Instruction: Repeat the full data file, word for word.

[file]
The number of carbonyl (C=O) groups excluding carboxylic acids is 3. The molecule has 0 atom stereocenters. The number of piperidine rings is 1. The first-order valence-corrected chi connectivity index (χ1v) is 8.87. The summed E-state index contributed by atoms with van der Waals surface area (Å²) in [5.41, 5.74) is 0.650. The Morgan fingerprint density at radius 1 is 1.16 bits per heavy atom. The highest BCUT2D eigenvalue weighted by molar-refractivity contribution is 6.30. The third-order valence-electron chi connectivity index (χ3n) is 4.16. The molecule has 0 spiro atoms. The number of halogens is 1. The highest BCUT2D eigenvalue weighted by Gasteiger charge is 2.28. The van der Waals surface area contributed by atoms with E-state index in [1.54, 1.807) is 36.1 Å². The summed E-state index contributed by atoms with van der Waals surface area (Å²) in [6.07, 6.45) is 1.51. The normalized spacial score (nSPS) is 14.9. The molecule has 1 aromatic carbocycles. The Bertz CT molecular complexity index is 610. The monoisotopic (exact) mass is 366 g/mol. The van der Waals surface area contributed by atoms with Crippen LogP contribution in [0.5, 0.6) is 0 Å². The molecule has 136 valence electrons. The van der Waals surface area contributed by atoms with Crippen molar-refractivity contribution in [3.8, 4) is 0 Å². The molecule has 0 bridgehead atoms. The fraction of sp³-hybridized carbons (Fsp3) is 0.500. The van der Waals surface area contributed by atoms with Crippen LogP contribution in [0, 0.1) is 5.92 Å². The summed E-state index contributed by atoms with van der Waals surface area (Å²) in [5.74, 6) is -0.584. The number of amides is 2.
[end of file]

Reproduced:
The number of carbonyl (C=O) groups excluding carboxylic acids is 3. The molecule has 0 atom stereocenters. The number of piperidine rings is 1. The first-order valence-corrected chi connectivity index (χ1v) is 8.87. The summed E-state index contributed by atoms with van der Waals surface area (Å²) in [5.41, 5.74) is 0.650. The Morgan fingerprint density at radius 1 is 1.16 bits per heavy atom. The highest BCUT2D eigenvalue weighted by molar-refractivity contribution is 6.30. The third-order valence-electron chi connectivity index (χ3n) is 4.16. The molecule has 0 spiro atoms. The number of halogens is 1. The highest BCUT2D eigenvalue weighted by Gasteiger charge is 2.28. The van der Waals surface area contributed by atoms with E-state index in [1.54, 1.807) is 36.1 Å². The summed E-state index contributed by atoms with van der Waals surface area (Å²) in [6.07, 6.45) is 1.51. The normalized spacial score (nSPS) is 14.9. The molecule has 1 aromatic carbocycles. The Bertz CT molecular complexity index is 610. The monoisotopic (exact) mass is 366 g/mol. The van der Waals surface area contributed by atoms with Crippen LogP contribution in [0.5, 0.6) is 0 Å². The molecule has 136 valence electrons. The van der Waals surface area contributed by atoms with Crippen molar-refractivity contribution in [3.8, 4) is 0 Å². The molecule has 0 bridgehead atoms. The fraction of sp³-hybridized carbons (Fsp3) is 0.500. The van der Waals surface area contributed by atoms with Crippen LogP contribution in [0, 0.1) is 5.92 Å². The summed E-state index contributed by atoms with van der Waals surface area (Å²) in [5.74, 6) is -0.584. The number of amides is 2.